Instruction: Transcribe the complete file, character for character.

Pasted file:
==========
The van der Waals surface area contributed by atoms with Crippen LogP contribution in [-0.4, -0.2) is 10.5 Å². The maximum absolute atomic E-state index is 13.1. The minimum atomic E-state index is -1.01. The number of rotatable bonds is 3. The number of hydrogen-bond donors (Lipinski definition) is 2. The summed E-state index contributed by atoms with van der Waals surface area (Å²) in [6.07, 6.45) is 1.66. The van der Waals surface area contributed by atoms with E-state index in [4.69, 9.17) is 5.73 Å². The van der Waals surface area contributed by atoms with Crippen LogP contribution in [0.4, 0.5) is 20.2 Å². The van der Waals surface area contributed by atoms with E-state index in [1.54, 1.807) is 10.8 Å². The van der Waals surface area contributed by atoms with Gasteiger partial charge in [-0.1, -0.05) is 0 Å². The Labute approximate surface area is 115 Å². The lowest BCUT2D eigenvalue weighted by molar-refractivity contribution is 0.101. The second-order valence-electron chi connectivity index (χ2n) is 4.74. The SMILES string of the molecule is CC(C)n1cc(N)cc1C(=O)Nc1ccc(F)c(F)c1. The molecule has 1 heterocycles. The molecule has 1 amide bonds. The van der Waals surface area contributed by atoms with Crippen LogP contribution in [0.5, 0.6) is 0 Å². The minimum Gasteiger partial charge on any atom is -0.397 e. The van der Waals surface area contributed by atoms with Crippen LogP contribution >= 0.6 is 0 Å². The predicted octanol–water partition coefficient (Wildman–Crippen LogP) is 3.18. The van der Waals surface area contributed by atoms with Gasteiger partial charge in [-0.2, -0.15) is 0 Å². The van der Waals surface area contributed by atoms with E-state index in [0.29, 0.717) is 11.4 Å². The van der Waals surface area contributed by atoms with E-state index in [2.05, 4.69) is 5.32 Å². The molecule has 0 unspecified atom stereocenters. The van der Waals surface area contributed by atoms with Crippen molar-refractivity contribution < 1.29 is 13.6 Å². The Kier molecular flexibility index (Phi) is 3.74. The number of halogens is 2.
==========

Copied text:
The van der Waals surface area contributed by atoms with Crippen LogP contribution in [-0.4, -0.2) is 10.5 Å². The maximum absolute atomic E-state index is 13.1. The minimum atomic E-state index is -1.01. The number of rotatable bonds is 3. The number of hydrogen-bond donors (Lipinski definition) is 2. The summed E-state index contributed by atoms with van der Waals surface area (Å²) in [6.07, 6.45) is 1.66. The van der Waals surface area contributed by atoms with E-state index in [4.69, 9.17) is 5.73 Å². The van der Waals surface area contributed by atoms with Crippen LogP contribution in [0.4, 0.5) is 20.2 Å². The van der Waals surface area contributed by atoms with E-state index in [1.54, 1.807) is 10.8 Å². The van der Waals surface area contributed by atoms with Gasteiger partial charge in [-0.1, -0.05) is 0 Å². The Labute approximate surface area is 115 Å². The lowest BCUT2D eigenvalue weighted by molar-refractivity contribution is 0.101. The second-order valence-electron chi connectivity index (χ2n) is 4.74. The SMILES string of the molecule is CC(C)n1cc(N)cc1C(=O)Nc1ccc(F)c(F)c1. The molecule has 1 heterocycles. The molecule has 1 amide bonds. The van der Waals surface area contributed by atoms with Crippen LogP contribution in [0.5, 0.6) is 0 Å². The minimum Gasteiger partial charge on any atom is -0.397 e. The van der Waals surface area contributed by atoms with Crippen LogP contribution >= 0.6 is 0 Å². The predicted octanol–water partition coefficient (Wildman–Crippen LogP) is 3.18. The van der Waals surface area contributed by atoms with Gasteiger partial charge in [-0.2, -0.15) is 0 Å². The van der Waals surface area contributed by atoms with E-state index in [0.29, 0.717) is 11.4 Å². The van der Waals surface area contributed by atoms with E-state index in [2.05, 4.69) is 5.32 Å². The molecule has 0 unspecified atom stereocenters. The van der Waals surface area contributed by atoms with Crippen molar-refractivity contribution < 1.29 is 13.6 Å². The Kier molecular flexibility index (Phi) is 3.74. The number of halogens is 2.